SL fights rebels, evicts Tamils from capital

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Colombo, Jun 7: Sri Lanka evicted hundreds of ethnic Tamils from the capital today citing security concerns, as troops battled Tamil Tiger rebels in jungles in the island's restive east.

Military spokesman Brigadier Prasad Samarasinghe said the army killed five insurgents overnight in a jungle area called Thoppigala in the eastern district of Batticaloa, and that fighting continued today as Japan's special peace envoy visited camps for war-displaced families in the area.

''We are continuing with our operation in Thoppigala and neutralising their positions,'' Samarasinghe said. He said four soldiers were injured during yesterday's clash, the latest in a series of land and sea battles amid renewed civil war.

Back in Colombo, police packed 376 minority Tamils deemed without valid reasons to be in the capital into buses, most of them headed towards the northern district of Vavuniya - which is now the front line of the renewed civil war.

Rohan Abeywardene, Inspector General of Police for Colombo, said the ethnic Tamils were being sent back to their own villages for their own safety amid a rash of abductions blamed on state security services and Tamil Tiger rebels, and to avoid insurgents infiltrating the capital.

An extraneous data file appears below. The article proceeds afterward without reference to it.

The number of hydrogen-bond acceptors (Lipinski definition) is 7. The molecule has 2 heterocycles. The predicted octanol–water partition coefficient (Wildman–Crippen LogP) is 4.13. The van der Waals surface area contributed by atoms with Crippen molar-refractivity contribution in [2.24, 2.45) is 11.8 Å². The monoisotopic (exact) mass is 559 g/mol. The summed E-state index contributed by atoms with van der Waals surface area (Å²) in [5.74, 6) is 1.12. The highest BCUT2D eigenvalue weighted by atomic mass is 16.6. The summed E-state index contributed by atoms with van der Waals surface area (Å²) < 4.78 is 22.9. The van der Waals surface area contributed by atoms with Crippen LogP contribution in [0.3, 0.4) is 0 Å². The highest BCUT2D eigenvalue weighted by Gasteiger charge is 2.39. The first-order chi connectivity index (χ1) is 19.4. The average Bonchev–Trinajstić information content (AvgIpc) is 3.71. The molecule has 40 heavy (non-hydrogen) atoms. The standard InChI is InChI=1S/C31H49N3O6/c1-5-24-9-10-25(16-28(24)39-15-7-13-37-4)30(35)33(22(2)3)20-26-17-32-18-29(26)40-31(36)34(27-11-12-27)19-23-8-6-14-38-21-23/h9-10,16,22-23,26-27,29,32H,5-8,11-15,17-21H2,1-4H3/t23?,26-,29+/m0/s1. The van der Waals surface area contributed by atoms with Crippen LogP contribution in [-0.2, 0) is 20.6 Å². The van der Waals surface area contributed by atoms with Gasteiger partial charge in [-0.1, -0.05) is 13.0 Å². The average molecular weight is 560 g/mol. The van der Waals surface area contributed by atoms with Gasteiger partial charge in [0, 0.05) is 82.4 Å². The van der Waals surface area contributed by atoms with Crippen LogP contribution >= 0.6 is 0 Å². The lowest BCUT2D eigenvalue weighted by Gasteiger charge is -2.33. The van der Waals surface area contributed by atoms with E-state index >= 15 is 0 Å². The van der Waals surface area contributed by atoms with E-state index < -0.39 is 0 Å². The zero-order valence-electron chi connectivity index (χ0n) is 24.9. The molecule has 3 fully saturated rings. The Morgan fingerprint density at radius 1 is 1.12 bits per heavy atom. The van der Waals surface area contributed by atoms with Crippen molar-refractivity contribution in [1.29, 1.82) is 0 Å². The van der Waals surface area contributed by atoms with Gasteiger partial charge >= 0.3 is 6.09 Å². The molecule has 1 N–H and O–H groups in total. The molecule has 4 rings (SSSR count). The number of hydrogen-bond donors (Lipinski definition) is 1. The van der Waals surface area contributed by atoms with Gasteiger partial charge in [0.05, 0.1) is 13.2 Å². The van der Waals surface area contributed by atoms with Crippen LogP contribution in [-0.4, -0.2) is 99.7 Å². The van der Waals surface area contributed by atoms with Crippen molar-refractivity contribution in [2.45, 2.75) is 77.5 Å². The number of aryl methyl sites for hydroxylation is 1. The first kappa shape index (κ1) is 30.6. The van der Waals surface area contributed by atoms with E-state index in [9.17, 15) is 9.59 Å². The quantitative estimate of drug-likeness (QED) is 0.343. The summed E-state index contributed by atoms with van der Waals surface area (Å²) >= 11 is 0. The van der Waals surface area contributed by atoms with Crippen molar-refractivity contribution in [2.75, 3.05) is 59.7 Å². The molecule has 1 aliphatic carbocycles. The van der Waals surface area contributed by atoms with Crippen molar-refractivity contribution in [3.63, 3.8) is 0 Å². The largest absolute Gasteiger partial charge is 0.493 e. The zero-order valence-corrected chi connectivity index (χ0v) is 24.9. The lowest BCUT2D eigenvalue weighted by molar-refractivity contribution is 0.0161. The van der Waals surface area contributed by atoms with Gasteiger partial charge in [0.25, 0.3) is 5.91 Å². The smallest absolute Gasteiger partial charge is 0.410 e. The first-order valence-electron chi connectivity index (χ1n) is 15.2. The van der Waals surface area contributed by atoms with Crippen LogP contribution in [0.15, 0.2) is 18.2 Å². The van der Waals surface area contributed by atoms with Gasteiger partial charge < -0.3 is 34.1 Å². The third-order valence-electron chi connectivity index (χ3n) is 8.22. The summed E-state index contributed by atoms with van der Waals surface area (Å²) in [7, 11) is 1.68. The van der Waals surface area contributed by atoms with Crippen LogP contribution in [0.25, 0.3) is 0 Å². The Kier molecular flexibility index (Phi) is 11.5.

''Some people who had no valid reasons to be in Colombo and are just hanging around, they have been requested to leave and told they had better get back to their own villages,'' he said.

''It is for their own good. You all have been complaining about people being abducted and arrested and detained.'' ''There is also a possibility that LTTE (Liberation Tigers of Tamil Eelam) cadres are among them also,'' he added.

Officials said most of those evicted would cross over into Tamil Tiger-held territory to return to their villages and that the Tigers had agreed to let them cross defence lines. The Tigers were not immediately available for comment.


Analysts decried the eviction as a shocking violation of human rights, with one likening it to a form of ethnic cleansing.

The move comes after a series of suspected Tamil Tiger bomb attacks in the capital in recent months as a conflict that has killed nearly 70,000 people since 1983 deepens.

Japanese envoy Yasushi Akashi, who is on a 5-day visit to try and find ways to salvage a battered peace process visited an elite police commando base and camps housing internally displaced in Batticaloa today, an aide said.

The camps are located far away from the jungles where the fighting is taking place.

Akashi was also due to visit the former rebel stronghold of Vakarai further north, which troops captured in January along with a vast swathe of eastern territory the rebels controlled under the terms of a tattered 2002 truce.

Japan has played down expectations of any breakthrough from the visit, but says the envoy will try to push forward an initiative to create a devolution proposal to end the conflict.


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